Big data is a big deal. Every day brings stories of hedge fund managers combing through billions of tweets to predict market sentiment, or virologists studying the world’s Facebook updates to track the progress of the flu. Everybody, it seems, is suddenly fascinated by the patterns embedded in the enormous amounts of data that computers gather.
A special group of artists and designers are constantly devising new and creative ways to represent this data for us. They can reveal the surprising story hiding in a random-looking swarm of information.
Enter Houghton Mifflin Harcourt, the folks who publish those annual anthologies of “Best American Essays,” “Best American Short Stories,” “Best American [fill in the blank].” This October, they’ll be adding a new line to their venerable franchise: “The Best American Infographics.”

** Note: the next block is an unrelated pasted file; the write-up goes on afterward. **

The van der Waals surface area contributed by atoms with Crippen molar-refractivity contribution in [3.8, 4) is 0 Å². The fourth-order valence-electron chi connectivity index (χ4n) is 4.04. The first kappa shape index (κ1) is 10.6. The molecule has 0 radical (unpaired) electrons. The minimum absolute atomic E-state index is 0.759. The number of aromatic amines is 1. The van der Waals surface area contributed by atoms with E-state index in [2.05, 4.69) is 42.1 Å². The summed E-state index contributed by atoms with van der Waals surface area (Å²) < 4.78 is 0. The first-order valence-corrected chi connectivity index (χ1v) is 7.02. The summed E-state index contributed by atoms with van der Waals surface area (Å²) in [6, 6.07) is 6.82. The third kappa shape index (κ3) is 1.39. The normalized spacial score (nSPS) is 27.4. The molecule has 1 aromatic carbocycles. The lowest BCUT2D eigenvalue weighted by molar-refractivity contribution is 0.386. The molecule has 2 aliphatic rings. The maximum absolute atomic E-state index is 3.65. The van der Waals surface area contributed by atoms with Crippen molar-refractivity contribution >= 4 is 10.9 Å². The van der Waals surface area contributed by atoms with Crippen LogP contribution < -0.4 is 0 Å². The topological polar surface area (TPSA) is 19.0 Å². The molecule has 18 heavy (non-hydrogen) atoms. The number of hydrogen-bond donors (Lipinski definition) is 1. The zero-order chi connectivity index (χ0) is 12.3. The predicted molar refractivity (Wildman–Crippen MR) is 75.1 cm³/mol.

The series will be edited by Gareth Cook, a Pulitzer Prize-winning science journalist who began his career in Washington and now writes a column for the Boston Globe. The publisher promises to present “the finest examples of data visualization” on the environment, politics, social issues, health, sports and culture. In keeping with the franchise design, each year’s volume will have a different guest introducer. For the debut volume that will be David Byrne, a founding member of Talking Heads and the creator of the Luaka Pop record label.
Here’s a taste from the upcoming book of the elegant ways that millions of pieces of data can be arranged to illustrate an interesting pattern:
Obviously, something’s going on in December….